We asked: "If a robin requires a minimum of 18.9 calories a day just to keep breathing, and an average worm has 0.7 calories, how many worms does a robin need to eat each day just to stay barely alive? Why do robins seem to prefer nightcrawlers over smaller worms?"
Hooray for Kelcie and Barbara from PA, who had the answer! They said, "The Robin would need to eat 27 worms to stay alive. The Robin would prefer nightcrawlers over worms because they are bigger and they would have more protein and therefore more calories."
Bird expert Laura Erickson added, "They probably need more like 50 a day to stay healthy and active, especially while growing new feathers! They prefer nightcrawlers and other large worms because these worms have the biggest bodies and the most calories. Robins can get more food for less work."
Robin as Prey: Response to Challenge Question #22
We asked, "Why are robins so much warier in forests?" If their timid behavior in forests seems strange, you'll understand when you think about this:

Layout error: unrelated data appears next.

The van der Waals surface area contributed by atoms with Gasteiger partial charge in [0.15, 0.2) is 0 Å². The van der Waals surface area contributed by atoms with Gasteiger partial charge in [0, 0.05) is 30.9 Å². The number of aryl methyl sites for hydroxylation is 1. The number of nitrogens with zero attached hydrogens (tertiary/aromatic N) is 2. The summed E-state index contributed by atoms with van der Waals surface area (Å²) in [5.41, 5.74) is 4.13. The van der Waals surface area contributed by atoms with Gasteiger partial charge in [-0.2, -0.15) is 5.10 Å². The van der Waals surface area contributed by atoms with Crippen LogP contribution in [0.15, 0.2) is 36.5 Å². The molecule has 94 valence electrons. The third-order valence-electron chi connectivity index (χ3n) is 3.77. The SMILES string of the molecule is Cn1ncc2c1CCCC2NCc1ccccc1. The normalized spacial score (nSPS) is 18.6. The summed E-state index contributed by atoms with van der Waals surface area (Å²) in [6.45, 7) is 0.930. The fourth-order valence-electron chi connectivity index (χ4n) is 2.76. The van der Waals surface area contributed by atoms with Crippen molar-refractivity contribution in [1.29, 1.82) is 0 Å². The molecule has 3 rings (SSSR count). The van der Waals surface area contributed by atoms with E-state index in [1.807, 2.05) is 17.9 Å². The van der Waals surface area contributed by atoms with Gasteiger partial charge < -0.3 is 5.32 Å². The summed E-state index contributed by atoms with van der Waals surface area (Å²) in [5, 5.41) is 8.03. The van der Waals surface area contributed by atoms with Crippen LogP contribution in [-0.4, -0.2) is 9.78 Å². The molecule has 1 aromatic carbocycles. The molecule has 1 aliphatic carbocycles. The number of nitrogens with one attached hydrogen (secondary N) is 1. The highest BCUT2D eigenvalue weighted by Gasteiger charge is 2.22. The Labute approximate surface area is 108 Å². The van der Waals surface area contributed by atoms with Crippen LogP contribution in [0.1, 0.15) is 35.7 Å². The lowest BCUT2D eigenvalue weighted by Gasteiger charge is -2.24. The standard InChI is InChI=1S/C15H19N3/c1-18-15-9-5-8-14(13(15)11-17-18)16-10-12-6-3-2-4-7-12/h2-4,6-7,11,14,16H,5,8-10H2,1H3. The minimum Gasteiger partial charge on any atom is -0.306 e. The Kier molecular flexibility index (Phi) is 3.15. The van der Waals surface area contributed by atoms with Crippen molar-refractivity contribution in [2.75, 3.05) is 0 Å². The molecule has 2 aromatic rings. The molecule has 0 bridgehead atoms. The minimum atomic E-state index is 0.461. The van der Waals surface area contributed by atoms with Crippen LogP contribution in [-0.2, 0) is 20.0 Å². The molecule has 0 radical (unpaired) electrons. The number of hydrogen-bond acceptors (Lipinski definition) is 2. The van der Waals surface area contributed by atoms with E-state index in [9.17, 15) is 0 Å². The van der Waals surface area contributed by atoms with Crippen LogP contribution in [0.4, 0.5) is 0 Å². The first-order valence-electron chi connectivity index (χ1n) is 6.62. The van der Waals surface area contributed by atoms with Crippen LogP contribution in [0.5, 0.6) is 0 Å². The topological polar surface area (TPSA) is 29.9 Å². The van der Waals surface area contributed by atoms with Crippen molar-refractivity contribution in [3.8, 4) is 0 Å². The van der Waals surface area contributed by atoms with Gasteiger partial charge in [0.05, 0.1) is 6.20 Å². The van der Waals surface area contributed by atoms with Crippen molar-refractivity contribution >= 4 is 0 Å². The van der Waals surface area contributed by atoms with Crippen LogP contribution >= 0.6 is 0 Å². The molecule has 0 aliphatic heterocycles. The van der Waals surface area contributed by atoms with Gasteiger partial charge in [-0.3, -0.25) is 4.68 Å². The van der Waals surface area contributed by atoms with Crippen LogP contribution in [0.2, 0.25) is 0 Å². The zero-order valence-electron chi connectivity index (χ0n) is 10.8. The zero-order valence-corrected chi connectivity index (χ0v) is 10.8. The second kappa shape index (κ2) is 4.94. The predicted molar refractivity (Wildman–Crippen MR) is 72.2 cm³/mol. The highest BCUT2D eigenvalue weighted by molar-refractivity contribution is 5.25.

Robins in backyards get used to people, but robins in forests do not. Also, our backyard robins usually have a clear view of a much wider distance than robins in forests, so they can more easily figure out what people and other potential enemies are doing than robins in forests can. If people or other "intruders" don't pose a real threat, the backyard robin doesn't need to fly away. The forest robin flies away because it's better to be safe than sorry!
Year-End Evaluation: Please Share Your Thoughts
This is the FINAL Robin Migration Update for Journey North 2000.
We have had a lot of fun learning about YOUR robins this spring! Thanks to everyone who shared observations to build a picture of the robIn's spring migration. And three cheers for everyone who will watch their robins with a caring and attentive eye this summer!